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200 years after Jane Austen died, the 1995 film Sense and Sensibility still sparkles

“To die for love? What could be more glorious?”

Kate Winslet and Emma Thompson in Sense and Sensibility
Two sides of the same coin.
Alissa Wilkinson covers film and culture for Vox. Alissa is a member of the New York Film Critics Circle and the National Society of Film Critics.

Every weekend, we pick a movie you can stream that dovetails with current events. Old, new, blockbuster, arthouse: They’re all fair game. What you can count on is a weekend watch that sheds new light on the week that was. The movie of the week for July 16 through 22 is Sense and Sensibility (1995), which is available to digitally rent on YouTube, Amazon, Vudu, iTunes, and Google Play.

Jane Austen died 200 years ago, on July 18, 1817. She left behind six major novels, some unfinished works, and notebooks of stories she wrote in her youth, and has long inspired scholars, writers, filmmakers, playwrights, and hordes of undying fans.

Every Austen devotee has their favorite film adaptation, the one they will defend against all others. The picks range wildly, from more conventional and relatively faithful costume dramas like the 1995 Pride and Prejudice miniseries to the looser adaptations, which include Clueless (based on Emma), Metropolitan (based on Mansfield Park), Bridget Jones’s Diary (based on Pride and Prejudice, very loosely indeed), and Bride and Prejudice (a Bollywood version of Pride and Prejudice).

My personal favorite, though, is the 1995 version of Sense and Sensibility. Ang Lee may have directed the film, but most fans agree that it owes its brilliance to Emma Thompson, who wrote the film and stars in it too, alongside Kate Winslet, Hugh Grant, and Alan Rickman.

Greg Wise and Kate Winslet in Sense and Sensibility
Greg Wise and Kate Winslet in Sense and Sensibility.

Thompson worked on the screenplay — her first — on and off for five years. What she crafted is faithful to Austen’s novel both in spirit and in plot, telling the story of the Dashwood family, which is plunged into genteel poverty when Mr. Dashwood (Tom Wilkinson) dies. He leaves behind his well-meaning but coddled wife (Gemma Jones) and three unmarried daughters: Elinor (Thompson), Marianne (Winslet), and teenaged Margaret (Emilie François).

The late Mr. Dashwood has a son from his first marriage, John (James Fleet), who is inclined to help his half-sisters, but John’s wife Fanny (Harriet Walter) is having none of it, and the Dashwood women are sent off to live in a country cottage situated on a more distant relative’s estate. There, the free-spirited Marianne attracts the attention of both the steady Colonel Brandon (Rickman) and the more dashing — and dangerous — Willoughby (Greg Wise). Meanwhile, Elinor pines quietly for Edward Ferrars (Grant), the awkward but adorable brother of Fanny.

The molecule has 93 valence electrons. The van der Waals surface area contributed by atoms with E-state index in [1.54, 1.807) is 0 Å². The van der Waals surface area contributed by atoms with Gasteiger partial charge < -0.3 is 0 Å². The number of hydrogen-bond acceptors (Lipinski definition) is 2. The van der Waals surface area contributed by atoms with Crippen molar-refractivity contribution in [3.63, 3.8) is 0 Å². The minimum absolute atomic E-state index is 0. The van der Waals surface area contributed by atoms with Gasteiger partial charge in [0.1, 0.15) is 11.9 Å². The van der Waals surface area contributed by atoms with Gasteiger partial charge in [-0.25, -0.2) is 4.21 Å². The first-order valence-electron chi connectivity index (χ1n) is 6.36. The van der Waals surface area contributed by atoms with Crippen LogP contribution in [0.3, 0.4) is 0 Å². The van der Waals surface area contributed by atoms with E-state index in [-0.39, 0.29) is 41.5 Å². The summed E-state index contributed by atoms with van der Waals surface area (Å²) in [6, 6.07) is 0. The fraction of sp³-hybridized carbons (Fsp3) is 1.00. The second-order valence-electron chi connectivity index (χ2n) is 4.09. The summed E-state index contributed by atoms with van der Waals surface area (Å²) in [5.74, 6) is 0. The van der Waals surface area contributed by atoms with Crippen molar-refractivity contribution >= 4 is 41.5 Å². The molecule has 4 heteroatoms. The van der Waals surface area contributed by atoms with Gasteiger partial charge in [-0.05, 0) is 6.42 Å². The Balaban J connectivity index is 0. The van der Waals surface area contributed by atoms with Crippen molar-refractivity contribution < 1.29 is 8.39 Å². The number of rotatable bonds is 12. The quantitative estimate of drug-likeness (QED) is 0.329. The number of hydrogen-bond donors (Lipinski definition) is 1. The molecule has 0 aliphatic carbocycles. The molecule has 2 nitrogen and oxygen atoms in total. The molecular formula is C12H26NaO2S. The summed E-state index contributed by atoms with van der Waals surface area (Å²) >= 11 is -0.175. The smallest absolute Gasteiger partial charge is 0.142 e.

Emma Thompson and Hugh Grant in Sense and Sensibility
Um, swoon.

What makes Sense and Sensibility so great is that it doesn’t just step through the paces of the plot as outlined by Austen. It feels more like Thompson got in the author’s head, pulling out the tones and feelings of the novel while also making something that works well onscreen in 1995 (and in 2017) even if you’ve never read the source material. The book is wonderful, but the film (with Lee at the helm as director) captures all the sexiness and wildness that really only exists between the lines of a novel published in 1811.

Elinor and Marianne represent the two ideas in the title: Elinor is all sense and responsibility, while Marianne is a swirling bundle of romance and passion. Their dramatic change in circumstances — which Thompson’s script exaggerates slightly, to help modern audiences understand it — doesn’t diminish their leanings. (And even a country cottage in England looks like very nice house to our eyes.) If anything, it exaggerates them. Elinor must now be more responsible, with her father gone and her mother mostly useless; Marianne’s imagination has much more space to run wild.

And yet sense and sensibility are really two sides of the same coin, a kind of yin and yang that have to interact for people to ever experience true happiness. Marianne must learn some sense to recognize her true love. And Elinor must succumb, just a little, to impractical passion to find her own. (Who could forget Thompson’s gasps of joy when her greatest hopes come to fruition?)

The result is a comedy, a romance, a satirical costume drama, and even, at times, a thriller, stirring and swoony enough to satisfy most anyone — and to win Thompson an Oscar for Best Adapted Screenplay. One can only assume Jane Austen would approve.

Watch the trailer for Sense and Sensibility:

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